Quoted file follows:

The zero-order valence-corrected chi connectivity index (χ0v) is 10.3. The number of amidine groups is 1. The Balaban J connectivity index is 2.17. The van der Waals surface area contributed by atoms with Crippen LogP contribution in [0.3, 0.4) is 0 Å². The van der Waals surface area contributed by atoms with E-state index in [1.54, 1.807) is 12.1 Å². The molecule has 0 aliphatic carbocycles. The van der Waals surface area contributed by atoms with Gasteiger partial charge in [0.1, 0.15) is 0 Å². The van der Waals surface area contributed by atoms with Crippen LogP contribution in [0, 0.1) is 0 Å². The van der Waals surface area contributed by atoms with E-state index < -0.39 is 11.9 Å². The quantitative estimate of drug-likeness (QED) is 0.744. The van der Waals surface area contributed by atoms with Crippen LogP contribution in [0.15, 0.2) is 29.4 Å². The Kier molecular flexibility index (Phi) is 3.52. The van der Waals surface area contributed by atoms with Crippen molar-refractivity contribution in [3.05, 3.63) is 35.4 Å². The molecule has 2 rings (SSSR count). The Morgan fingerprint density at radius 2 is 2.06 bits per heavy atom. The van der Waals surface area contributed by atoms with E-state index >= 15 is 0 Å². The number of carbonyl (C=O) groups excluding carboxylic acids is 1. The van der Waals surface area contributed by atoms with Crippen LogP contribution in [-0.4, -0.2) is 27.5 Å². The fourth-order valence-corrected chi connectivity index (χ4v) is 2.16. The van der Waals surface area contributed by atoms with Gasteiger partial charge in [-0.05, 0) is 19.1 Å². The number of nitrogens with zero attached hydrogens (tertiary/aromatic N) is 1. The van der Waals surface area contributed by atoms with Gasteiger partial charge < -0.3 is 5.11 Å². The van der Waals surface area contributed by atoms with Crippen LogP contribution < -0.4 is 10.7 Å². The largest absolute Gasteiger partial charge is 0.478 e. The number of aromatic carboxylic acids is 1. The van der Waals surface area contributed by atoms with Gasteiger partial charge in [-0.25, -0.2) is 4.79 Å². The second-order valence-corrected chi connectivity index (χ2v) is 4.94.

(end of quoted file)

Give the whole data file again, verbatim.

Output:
The zero-order valence-corrected chi connectivity index (χ0v) is 10.3. The number of amidine groups is 1. The Balaban J connectivity index is 2.17. The van der Waals surface area contributed by atoms with Crippen LogP contribution in [0.3, 0.4) is 0 Å². The van der Waals surface area contributed by atoms with E-state index in [1.54, 1.807) is 12.1 Å². The molecule has 0 aliphatic carbocycles. The van der Waals surface area contributed by atoms with Gasteiger partial charge in [0.1, 0.15) is 0 Å². The van der Waals surface area contributed by atoms with Crippen LogP contribution in [0, 0.1) is 0 Å². The van der Waals surface area contributed by atoms with E-state index < -0.39 is 11.9 Å². The quantitative estimate of drug-likeness (QED) is 0.744. The van der Waals surface area contributed by atoms with Crippen LogP contribution in [0.15, 0.2) is 29.4 Å². The Kier molecular flexibility index (Phi) is 3.52. The van der Waals surface area contributed by atoms with Crippen molar-refractivity contribution in [3.05, 3.63) is 35.4 Å². The molecule has 2 rings (SSSR count). The Morgan fingerprint density at radius 2 is 2.06 bits per heavy atom. The van der Waals surface area contributed by atoms with E-state index >= 15 is 0 Å². The number of carbonyl (C=O) groups excluding carboxylic acids is 1. The van der Waals surface area contributed by atoms with Crippen LogP contribution in [-0.4, -0.2) is 27.5 Å². The fourth-order valence-corrected chi connectivity index (χ4v) is 2.16. The van der Waals surface area contributed by atoms with Gasteiger partial charge in [-0.05, 0) is 19.1 Å². The number of nitrogens with zero attached hydrogens (tertiary/aromatic N) is 1. The van der Waals surface area contributed by atoms with Gasteiger partial charge < -0.3 is 5.11 Å². The van der Waals surface area contributed by atoms with Crippen LogP contribution < -0.4 is 10.7 Å². The largest absolute Gasteiger partial charge is 0.478 e. The number of aromatic carboxylic acids is 1. The van der Waals surface area contributed by atoms with Gasteiger partial charge in [-0.25, -0.2) is 4.79 Å². The second-order valence-corrected chi connectivity index (χ2v) is 4.94.